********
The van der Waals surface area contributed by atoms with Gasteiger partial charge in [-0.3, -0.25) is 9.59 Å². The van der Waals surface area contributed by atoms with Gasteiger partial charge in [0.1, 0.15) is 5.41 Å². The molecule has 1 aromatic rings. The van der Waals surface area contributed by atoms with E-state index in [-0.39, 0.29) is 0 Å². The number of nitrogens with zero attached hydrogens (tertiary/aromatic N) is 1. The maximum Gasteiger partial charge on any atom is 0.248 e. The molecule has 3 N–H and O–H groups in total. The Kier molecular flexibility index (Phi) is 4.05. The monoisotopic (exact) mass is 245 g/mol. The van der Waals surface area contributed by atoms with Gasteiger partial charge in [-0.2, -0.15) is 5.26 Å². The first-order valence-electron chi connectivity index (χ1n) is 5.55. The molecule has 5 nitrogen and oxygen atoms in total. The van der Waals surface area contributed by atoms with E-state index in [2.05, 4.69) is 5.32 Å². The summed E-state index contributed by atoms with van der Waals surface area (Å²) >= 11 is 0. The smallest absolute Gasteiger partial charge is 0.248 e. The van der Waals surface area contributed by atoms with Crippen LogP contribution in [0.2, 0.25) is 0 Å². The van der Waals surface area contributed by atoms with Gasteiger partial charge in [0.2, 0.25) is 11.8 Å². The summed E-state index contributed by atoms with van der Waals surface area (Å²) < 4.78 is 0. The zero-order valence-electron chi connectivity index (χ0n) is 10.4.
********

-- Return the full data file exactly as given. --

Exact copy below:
The van der Waals surface area contributed by atoms with Gasteiger partial charge in [-0.3, -0.25) is 9.59 Å². The van der Waals surface area contributed by atoms with Gasteiger partial charge in [0.1, 0.15) is 5.41 Å². The molecule has 1 aromatic rings. The van der Waals surface area contributed by atoms with E-state index in [-0.39, 0.29) is 0 Å². The number of nitrogens with zero attached hydrogens (tertiary/aromatic N) is 1. The maximum Gasteiger partial charge on any atom is 0.248 e. The molecule has 3 N–H and O–H groups in total. The Kier molecular flexibility index (Phi) is 4.05. The monoisotopic (exact) mass is 245 g/mol. The van der Waals surface area contributed by atoms with Gasteiger partial charge in [-0.2, -0.15) is 5.26 Å². The first-order valence-electron chi connectivity index (χ1n) is 5.55. The molecule has 5 nitrogen and oxygen atoms in total. The van der Waals surface area contributed by atoms with E-state index in [2.05, 4.69) is 5.32 Å². The summed E-state index contributed by atoms with van der Waals surface area (Å²) >= 11 is 0. The smallest absolute Gasteiger partial charge is 0.248 e. The van der Waals surface area contributed by atoms with Crippen LogP contribution in [0.2, 0.25) is 0 Å². The van der Waals surface area contributed by atoms with Gasteiger partial charge in [0.2, 0.25) is 11.8 Å². The summed E-state index contributed by atoms with van der Waals surface area (Å²) < 4.78 is 0. The zero-order valence-electron chi connectivity index (χ0n) is 10.4.